Community Services

Brain Death

There are two ways a person can die, cardiopulmonary death and brain death. Both are formal, legal definitions of death. Cardiopulmonary death is the irreversible loss of function in the heart and lungs. Persons who have suffered a non-survivable brain injury (i.e. head trauma, stroke, etc.) have the opportunity to be organ donors. In most cases, they are diagnosed with brain death which is “the irreversible cessation of all brain functions.”

This can be a difficult diagnosis for relatives and friends to understand and/or accept. These patients have a heart beat and are breathing. Although medications are given to maintain blood pressure and a ventilator is breathing for the person, it is common for loved ones to maintain hope for recovery even after they have been notified that there is nothing else that can be done to save the person’s life.

Frequently Asked Questions

How does the physician determine if a patient has actually died?

The physician performs a series of tests to determine if brain death has occurred. Tests are also conducted to rule out any other reason that could be causing the brain not to function, such as medical conditions, medications or extreme cold. Death is indicated if the patient cannot breathe without assistance, has no pupil response to light nor response to pain. Common tests for brain death include a blood flow (determines if blood is flowing into the brain) and an apnea test (determines if the person can breathe on their own).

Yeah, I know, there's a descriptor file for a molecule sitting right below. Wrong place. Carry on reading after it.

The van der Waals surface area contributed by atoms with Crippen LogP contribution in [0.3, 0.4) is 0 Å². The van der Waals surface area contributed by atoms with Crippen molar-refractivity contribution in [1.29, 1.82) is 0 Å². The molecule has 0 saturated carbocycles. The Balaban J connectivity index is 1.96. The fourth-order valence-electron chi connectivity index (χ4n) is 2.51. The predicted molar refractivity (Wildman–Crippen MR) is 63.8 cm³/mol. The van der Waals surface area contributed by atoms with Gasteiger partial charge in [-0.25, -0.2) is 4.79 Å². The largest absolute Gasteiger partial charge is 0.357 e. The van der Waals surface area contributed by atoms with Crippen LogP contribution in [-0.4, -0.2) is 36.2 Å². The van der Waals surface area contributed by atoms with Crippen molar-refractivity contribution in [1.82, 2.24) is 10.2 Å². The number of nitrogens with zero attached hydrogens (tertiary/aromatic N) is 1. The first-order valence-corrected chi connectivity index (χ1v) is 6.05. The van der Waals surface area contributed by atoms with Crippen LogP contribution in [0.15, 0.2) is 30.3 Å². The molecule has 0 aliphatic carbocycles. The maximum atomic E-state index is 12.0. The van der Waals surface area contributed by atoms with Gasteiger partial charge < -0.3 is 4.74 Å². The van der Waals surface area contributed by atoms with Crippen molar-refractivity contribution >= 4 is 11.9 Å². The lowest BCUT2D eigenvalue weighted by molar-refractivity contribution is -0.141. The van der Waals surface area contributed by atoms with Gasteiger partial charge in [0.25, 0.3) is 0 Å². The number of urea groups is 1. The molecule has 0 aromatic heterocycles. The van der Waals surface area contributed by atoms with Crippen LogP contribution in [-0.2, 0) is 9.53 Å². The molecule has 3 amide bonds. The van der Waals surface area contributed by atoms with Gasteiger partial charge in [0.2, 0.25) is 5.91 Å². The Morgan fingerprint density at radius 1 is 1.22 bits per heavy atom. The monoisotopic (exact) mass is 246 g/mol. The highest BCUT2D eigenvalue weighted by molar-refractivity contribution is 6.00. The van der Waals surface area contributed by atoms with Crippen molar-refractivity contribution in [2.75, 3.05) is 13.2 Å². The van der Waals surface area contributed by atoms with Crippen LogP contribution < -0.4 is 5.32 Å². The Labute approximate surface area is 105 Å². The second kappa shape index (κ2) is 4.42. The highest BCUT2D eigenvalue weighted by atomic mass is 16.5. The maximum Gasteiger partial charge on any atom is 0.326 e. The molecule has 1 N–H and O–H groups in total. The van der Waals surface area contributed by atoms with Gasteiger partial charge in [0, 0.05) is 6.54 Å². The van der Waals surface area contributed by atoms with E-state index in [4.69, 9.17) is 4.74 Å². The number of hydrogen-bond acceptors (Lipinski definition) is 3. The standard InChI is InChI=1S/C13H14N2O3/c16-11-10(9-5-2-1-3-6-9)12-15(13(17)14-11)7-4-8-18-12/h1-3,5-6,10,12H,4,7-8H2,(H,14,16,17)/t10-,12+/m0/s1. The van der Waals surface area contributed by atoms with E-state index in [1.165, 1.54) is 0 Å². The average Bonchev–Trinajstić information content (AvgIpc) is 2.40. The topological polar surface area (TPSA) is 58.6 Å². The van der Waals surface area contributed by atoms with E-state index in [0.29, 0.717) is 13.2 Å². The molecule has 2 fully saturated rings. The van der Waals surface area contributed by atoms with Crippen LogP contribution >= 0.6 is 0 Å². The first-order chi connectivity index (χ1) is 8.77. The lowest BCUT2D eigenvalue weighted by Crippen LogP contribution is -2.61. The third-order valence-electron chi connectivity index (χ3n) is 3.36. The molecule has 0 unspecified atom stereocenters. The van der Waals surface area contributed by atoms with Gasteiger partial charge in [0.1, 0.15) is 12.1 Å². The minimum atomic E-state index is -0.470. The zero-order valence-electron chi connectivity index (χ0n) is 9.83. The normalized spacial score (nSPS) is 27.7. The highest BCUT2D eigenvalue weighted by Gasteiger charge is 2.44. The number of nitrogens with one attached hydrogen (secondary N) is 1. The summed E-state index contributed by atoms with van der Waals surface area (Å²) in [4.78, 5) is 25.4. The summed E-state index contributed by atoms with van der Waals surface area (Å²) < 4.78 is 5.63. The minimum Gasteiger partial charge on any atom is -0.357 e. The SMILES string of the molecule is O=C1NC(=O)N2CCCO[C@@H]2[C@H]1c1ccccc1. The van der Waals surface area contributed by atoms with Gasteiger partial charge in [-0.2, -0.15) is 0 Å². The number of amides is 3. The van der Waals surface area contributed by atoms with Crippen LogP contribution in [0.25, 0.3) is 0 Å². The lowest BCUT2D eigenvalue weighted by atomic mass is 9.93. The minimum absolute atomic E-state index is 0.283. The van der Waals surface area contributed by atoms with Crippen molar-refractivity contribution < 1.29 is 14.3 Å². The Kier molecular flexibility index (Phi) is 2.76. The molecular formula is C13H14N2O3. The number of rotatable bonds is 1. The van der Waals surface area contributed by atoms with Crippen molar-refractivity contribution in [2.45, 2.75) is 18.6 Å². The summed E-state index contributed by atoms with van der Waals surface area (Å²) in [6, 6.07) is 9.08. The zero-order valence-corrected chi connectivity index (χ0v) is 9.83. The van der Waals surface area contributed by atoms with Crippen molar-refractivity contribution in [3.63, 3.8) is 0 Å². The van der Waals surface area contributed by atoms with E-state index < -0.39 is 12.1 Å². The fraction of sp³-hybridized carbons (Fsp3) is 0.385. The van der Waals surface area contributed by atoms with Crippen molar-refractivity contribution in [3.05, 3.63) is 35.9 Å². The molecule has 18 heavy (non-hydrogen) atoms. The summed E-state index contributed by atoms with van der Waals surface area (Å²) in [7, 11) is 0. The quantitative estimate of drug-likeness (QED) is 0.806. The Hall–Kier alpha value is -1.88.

Once brain death has been declared, there is no chance for recovery. The legal time of death is when the final diagnosis of brain death has been documented in the hospital chart. The discontinuation of the ventilator does not cause death.

What does the term brain death mean?

When someone is brain dead, there is no blood flow or oxygen to their brain. The brain (including the brain stem which controls breathing) has ceased functioning in any capacity. Because the ventilator is breathing for the person, the organs such as the heart and liver continue to receive oxygen and are able to function for a few days after the brain has died. Unless damaged by injury or disease, the organs may be donated to another individual for an organ transplant.

Why does the heart keep beating if a person is brain dead?

The heart has its own pacemaker independent of the brain. As long as it has oxygen, it continues to beat. The heart could actually be removed from the body, placed in saline solution, given oxygen, and still continue to beat. This is why although the brain is dead, the heart continues to beat.

It is possible that there will be jerking or movement of the extremities, but these are involuntary reactions and not related to brain function.